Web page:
But first up today, U.S. officials admit some 200 Iraqi civilians in Mosul may have been killed during a U.S. bombing campaign last week, in what has become a startling and savage escalation in the so-called "War on Terror" since Trump has taken office. While the Obama Administration had carried out similar campaigns, the increase in indiscriminate lethality by the new President's campaigns in Iraq, Syria and Yemen is both alarming and vastly underreported or downplayed by U.S. media — not to mention, counter-productive in the so-called "War on Terror".
Meanwhile, in North Carolina, the GOP's anti-LGBT "bathroom bill" is costing the state economy thousands of jobs and billions of dollars, according to a new analysis by the Associated Press. That, even as Republicans in other states, like Texas, are quickly moving to enact similarly "conservative" anti-LGBT laws in their own state.
Then, as Trump's approval rating continues to plummet to record lows, even his numbers among his own base of supporters — white, male Republicans — are beginning to erode. Still, overall support for the President remains high among Republicans as a whole, for now. Author Frank Schaeffer, who formerly spent decades along with his father, theologian Dr. Francis Schaeffer, creating (and profiting from) the far right anti-abortion political movement, joins us to discuss how he believes Democrats can win back both the White House and Congress, from the perspective of someone who, for many years, had preyed on the fears and false facts favored by rightwing, so-called "values voters". You can't convince them of facts, a fired-up Schaeffer tells me today, but you can drop a lit metaphorical match into their gas tanks by helping them understand how Trump himself has "betrayed them."
"The over-arching bloc of people without whom (Trump) could not have been elected are white evangelicals, and that's my stomping ground." Schaeffer explains. "This was all before I left the evangelical world and changed sides both, you might say, theologically and politically. When it comes to understanding the brain of the evangelical movement, I know what I'm talking about. From birth, people raised in the fundamentalist subculture are taught to mistrust, distrust, renounce so-called 'world facts'. So, when science says that evolution proves something, or that the Earth is very old, or there wasn't a Noah's ark, you are taught from birth they are lying. We have our own facts. We have our own truth. That truth is in the Bible and our denomination's interpretation of it."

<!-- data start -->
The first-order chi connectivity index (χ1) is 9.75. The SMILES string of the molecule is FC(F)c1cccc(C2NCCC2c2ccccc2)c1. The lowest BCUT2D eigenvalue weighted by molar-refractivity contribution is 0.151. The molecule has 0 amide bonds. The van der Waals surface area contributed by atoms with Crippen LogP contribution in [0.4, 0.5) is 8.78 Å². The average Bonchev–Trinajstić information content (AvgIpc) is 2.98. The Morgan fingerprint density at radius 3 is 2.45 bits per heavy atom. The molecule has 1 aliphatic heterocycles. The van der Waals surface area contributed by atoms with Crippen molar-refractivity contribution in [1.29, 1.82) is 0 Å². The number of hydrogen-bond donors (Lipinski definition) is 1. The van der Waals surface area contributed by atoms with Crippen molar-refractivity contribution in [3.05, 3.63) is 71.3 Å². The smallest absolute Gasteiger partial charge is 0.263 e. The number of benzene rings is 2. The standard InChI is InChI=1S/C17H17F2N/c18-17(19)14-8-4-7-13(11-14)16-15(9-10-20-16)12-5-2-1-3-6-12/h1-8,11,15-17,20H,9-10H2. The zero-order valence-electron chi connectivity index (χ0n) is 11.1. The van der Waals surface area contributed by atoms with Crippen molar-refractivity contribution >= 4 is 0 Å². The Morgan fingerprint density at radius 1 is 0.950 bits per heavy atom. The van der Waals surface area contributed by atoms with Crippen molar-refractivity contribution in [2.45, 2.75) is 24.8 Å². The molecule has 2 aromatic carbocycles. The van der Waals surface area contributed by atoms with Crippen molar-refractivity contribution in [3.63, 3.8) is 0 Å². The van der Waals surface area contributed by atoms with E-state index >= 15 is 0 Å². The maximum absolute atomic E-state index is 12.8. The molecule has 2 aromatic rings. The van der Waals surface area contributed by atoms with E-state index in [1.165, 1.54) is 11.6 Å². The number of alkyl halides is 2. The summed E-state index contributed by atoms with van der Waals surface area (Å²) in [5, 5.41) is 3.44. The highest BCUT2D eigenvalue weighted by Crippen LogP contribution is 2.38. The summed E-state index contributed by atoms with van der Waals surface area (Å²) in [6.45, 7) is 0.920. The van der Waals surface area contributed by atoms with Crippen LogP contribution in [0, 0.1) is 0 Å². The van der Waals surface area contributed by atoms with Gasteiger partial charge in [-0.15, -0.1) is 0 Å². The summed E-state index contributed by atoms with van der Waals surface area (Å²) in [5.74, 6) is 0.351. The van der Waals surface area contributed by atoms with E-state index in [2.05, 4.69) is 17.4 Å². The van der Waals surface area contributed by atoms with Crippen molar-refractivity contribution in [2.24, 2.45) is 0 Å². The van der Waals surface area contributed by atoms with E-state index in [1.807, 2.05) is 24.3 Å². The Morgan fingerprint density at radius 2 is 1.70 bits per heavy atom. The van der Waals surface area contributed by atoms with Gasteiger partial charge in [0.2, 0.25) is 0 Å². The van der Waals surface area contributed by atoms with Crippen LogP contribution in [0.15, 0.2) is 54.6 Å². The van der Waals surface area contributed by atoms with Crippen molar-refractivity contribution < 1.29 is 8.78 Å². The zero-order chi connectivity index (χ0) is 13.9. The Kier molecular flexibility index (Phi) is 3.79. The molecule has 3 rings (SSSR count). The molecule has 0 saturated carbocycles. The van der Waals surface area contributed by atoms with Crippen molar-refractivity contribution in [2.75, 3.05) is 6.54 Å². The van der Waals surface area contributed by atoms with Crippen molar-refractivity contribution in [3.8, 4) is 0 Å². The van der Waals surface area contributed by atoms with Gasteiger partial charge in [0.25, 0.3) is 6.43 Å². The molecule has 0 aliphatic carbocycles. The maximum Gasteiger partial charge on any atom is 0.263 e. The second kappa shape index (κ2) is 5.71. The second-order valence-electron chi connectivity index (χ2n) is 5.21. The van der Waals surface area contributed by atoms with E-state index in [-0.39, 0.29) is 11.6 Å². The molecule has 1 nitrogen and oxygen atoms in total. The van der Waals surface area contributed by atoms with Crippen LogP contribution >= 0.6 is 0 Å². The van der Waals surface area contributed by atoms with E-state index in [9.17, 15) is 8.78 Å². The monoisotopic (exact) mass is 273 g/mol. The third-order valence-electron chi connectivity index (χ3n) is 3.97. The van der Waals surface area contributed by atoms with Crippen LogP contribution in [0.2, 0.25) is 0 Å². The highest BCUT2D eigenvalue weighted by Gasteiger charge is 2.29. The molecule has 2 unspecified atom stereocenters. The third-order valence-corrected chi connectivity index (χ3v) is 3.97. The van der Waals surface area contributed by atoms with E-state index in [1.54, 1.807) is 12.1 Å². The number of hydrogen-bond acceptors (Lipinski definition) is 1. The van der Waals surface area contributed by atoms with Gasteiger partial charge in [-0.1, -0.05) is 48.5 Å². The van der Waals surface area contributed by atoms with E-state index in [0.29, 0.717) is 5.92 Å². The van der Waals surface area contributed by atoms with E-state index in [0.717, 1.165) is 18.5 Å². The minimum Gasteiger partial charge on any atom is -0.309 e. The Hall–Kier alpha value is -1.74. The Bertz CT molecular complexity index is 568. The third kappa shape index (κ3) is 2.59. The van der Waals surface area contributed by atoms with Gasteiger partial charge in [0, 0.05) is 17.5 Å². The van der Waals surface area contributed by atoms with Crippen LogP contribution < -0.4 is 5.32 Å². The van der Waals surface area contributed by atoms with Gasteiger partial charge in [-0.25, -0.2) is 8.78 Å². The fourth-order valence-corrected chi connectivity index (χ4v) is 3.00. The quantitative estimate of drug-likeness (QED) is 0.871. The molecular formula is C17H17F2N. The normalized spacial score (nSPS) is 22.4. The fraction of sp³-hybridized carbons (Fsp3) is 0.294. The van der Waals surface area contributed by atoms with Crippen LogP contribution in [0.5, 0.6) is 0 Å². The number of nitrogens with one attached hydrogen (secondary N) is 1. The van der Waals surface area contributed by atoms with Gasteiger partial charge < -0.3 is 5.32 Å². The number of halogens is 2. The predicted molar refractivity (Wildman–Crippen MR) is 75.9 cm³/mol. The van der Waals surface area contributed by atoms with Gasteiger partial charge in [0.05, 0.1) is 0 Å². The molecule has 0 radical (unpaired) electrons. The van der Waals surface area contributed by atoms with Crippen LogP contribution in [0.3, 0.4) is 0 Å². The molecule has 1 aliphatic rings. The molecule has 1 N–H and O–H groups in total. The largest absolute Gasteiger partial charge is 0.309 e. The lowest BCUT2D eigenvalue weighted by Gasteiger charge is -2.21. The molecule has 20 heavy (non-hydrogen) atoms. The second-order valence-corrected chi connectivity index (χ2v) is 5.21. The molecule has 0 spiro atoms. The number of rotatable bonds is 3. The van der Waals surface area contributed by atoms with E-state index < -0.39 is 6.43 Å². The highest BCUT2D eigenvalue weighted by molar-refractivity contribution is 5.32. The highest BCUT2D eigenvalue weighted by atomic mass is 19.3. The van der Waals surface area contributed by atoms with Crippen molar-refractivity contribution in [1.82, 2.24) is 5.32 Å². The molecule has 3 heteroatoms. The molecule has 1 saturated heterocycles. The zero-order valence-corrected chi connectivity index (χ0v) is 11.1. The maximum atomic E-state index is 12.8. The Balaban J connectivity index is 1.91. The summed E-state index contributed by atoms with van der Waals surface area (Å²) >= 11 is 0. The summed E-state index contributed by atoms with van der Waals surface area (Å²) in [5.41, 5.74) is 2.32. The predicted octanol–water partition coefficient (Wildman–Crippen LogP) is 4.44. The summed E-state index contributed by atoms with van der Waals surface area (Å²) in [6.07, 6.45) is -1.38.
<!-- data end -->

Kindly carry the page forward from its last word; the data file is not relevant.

You can't convince these folks with facts alone that they are wrong, he argues, but you can help them see how they have been scammed. "If you come up with a fact-based argument, people's eyes in the evangelical world just glaze over, and instead of talking to you about the issue or the facts, all you get back is this stream-of-consciousness which is really more of a Pavlovian reaction and brain-washing," he says. "So, (Trump) had a built-in audience that liked what he was saying just because he's giving the finger to the established order of science, university teaching, learning — and all those other things that so-called 'secular' people live by."
"That group of people is going to be looking at what he's doing to them when they lose healthcare," Shaeffer, whose latest book is Why I am an Atheist Who Believes in God, observes. "They're going to be looking at the fact that in that new budget of his, Meals on Wheels doesn't show up for their grandma anymore on that farm in Omaha. They're going to see one tweak too many… That drip-drip-drip-drip of actual evidence in their own lives — not reason, not argument — but things going wrong because he is a fool, he is a charlatan, he is a faker, he is a fraud. In other words, when they wake up in the position your average Trump University student woke up in, finding their degree was worthless, they are going to simply start losing faith."
But will they? Haven't these same folks fallen for the same con many times in the past? Schaeffer, who worked with past Republican Presidents, responds to that question, and many others today in a lively (and angry) dressing down of both Trump and his supporters, who, Schaeffer insists, he still knows all too well.
Finally today, a pro-Trump demonstration in California over the weekend ends with a counter-demonstrator being repeatedly beaten with a "Make American Great Again" sign, and the pipeline oil spill reported last December in North Dakota, not far from the site of the controversial Dakota Access Pipeline, turns out to have been at least three time larger than originally reported.
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